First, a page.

Berbatov a misunderstood genius
His two headers in Manchester United's 3-2 win over Liverpool on Sunday were masterpieces of understatement, the ball guided in with a minimalist flick. In both cases he had to hold off markers -- first a weirdly insipid hold from
Berbatov's other goal -- trapping the ball on one thigh and then
Overhead kicks happen so rarely partly because they're difficult to execute, but also because usually a defender gets close enough that a referee will call dangerous play for the raised foot. Yet Berbatov, languidly elegant as ever, was so unflustered that there was time for the thought to crystallize: "Surely he's not going to try an overhead?" He was, and he did, and the result was a goal that stands out even in the saturated modern world in which we see a dozen brilliant strikes from around the globe each weekend.
That economy, not only of action but also, seemingly, of emotion, defines him. It gives him the calm that is central to his talent, but it also means that, in England especially, when things go wrong he is derided as a sulker, somebody who doesn't try -- an accusation that, quite ludicrously, was flung last week at Torres. Sometimes, it needs to be accepted that players are simply out of form.
What made it worse for Berbatov was that the player he effectively replaced at Old Trafford,
Berbatov loved a club once, but it rejected him, and it seems the experience left a streak of ice in his blood. He grew up in Blagoevgrad, a town in southwestern Bulgaria, and when he was 9, CSKA Sofia came to play the local side, Pirin, in a cup tie. CSKA remains one of the two great clubs of Bulgaria, but back then it had extra cachet as the team of the great
At 17, he achieved his dream, and played alongside
"It seemed to me there was nobody else about in the whole neighborhood, just a couple of dogs," she said. "It was one of the saddest pictures I've ever seen. He was lying on the bed, listening to music, like he was pining for somebody. I thought it must be some girl, but when I looked at what he was staring at I saw it was the badge of CSKA. That was when I realized how much he loved that club."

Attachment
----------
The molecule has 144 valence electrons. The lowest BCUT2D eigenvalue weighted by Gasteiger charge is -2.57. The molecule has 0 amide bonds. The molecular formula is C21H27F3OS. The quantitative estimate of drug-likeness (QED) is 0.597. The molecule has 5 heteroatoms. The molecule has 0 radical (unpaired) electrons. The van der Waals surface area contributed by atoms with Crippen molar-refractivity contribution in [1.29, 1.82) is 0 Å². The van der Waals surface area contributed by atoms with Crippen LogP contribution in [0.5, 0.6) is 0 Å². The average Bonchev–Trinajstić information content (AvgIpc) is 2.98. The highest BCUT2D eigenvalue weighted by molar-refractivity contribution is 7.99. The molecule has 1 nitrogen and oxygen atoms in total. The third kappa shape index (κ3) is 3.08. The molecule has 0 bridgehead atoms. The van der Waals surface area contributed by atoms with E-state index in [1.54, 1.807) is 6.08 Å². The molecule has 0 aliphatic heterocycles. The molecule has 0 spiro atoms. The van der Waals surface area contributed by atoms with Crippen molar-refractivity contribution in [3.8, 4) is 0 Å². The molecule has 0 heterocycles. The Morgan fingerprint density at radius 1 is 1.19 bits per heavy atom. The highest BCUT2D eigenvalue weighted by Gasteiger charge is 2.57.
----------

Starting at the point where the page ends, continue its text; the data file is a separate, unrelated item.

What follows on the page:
At 18, he stepped up to the first team, which he helped to the Bulgarian Cup in 1999, but those were difficult years for CSKA. And after he missed a string of chances in a derby in 2000, the crowd began to take out its frustration on him. When, on the first day of the following season, he was profligate again as CSKA opened up with a goalless draw at home to Litex Lovech, the reaction of fans was even harsher. Berbatov was abused and threatened, and the experience was deeply upsetting.
"He was devastated," his mother said. "His phone was ringing but he didn't want to talk to anybody. That was maybe the worst moment of his career. He suffered and it was very hard for the whole family."
He considered quitting the game, but his parents persuaded him to stick at it. He scored nine goals in the 10 additional games he played for CSKA, but the spark had gone and, rejected by fans of the club he loved, he rejected them, and joined Bayer Leverkusen the following January.
"For me, it was pretty difficult because I had some bad moments," he said. "You have difficult games and you miss some chances and the fans aren't great to you, your own fans, and it's difficult to accept that and you start to think about your future. After a while, you decide to go and play outside your country. When you overcome things like that, that's what makes you."
It seems he resolved then never to let himself become so attached again. His career path since, from Leverkusen to Tottenham to United, has been so straight, so logical, that it almost seems programmed, like a young lawyer outgrowing his father's small provincial business and plotting his route, step by step, to the plush corner office in an international firm in London or New York. But more than that, Berbatov seemed unmoved by the widespread criticism he received last season; it may have hurt, but he gave a very good impression of a man who just didn't care what others thought or said, and maybe he didn't.
It is a detached view that means Berbatov will never profess undying love for one club, will never go chasing lost causes into the corner, and may never seem fully settled, like the executive at the drinks party who glances just a little too often over your shoulder even as he engages in conversation and delivers killer one-liners. It probably means he will never be loved in the way that Rooney,